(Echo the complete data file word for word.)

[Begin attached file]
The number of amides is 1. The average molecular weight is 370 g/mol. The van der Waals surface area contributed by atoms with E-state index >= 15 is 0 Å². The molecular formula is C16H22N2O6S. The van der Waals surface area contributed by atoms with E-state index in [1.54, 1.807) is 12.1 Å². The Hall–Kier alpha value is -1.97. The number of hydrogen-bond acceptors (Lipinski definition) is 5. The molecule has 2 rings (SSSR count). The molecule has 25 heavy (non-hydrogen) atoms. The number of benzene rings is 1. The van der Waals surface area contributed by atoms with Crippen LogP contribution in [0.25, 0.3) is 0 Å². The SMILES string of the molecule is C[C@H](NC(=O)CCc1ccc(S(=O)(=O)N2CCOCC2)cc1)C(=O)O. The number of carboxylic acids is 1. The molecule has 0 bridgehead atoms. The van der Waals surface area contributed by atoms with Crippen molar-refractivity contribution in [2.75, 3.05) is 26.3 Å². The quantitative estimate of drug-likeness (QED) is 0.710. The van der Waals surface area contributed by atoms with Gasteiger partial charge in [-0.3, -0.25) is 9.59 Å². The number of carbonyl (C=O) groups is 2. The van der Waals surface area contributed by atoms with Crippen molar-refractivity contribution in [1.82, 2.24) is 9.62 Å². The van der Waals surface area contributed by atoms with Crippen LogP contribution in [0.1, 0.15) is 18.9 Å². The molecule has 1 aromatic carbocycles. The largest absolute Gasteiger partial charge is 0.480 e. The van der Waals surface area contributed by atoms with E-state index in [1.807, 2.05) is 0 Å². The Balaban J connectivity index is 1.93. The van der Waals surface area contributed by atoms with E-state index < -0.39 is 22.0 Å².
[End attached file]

The number of amides is 1. The average molecular weight is 370 g/mol. The van der Waals surface area contributed by atoms with E-state index >= 15 is 0 Å². The molecular formula is C16H22N2O6S. The van der Waals surface area contributed by atoms with E-state index in [1.54, 1.807) is 12.1 Å². The Hall–Kier alpha value is -1.97. The number of hydrogen-bond acceptors (Lipinski definition) is 5. The molecule has 2 rings (SSSR count). The molecule has 25 heavy (non-hydrogen) atoms. The number of benzene rings is 1. The van der Waals surface area contributed by atoms with Crippen LogP contribution in [0.25, 0.3) is 0 Å². The SMILES string of the molecule is C[C@H](NC(=O)CCc1ccc(S(=O)(=O)N2CCOCC2)cc1)C(=O)O. The number of carboxylic acids is 1. The molecule has 0 bridgehead atoms. The van der Waals surface area contributed by atoms with Crippen molar-refractivity contribution in [2.75, 3.05) is 26.3 Å². The quantitative estimate of drug-likeness (QED) is 0.710. The van der Waals surface area contributed by atoms with Gasteiger partial charge in [-0.3, -0.25) is 9.59 Å². The number of carbonyl (C=O) groups is 2. The van der Waals surface area contributed by atoms with Crippen molar-refractivity contribution in [1.82, 2.24) is 9.62 Å². The van der Waals surface area contributed by atoms with Crippen LogP contribution in [0.1, 0.15) is 18.9 Å². The molecule has 1 aromatic carbocycles. The largest absolute Gasteiger partial charge is 0.480 e. The van der Waals surface area contributed by atoms with E-state index in [1.807, 2.05) is 0 Å². The Balaban J connectivity index is 1.93. The van der Waals surface area contributed by atoms with E-state index < -0.39 is 22.0 Å².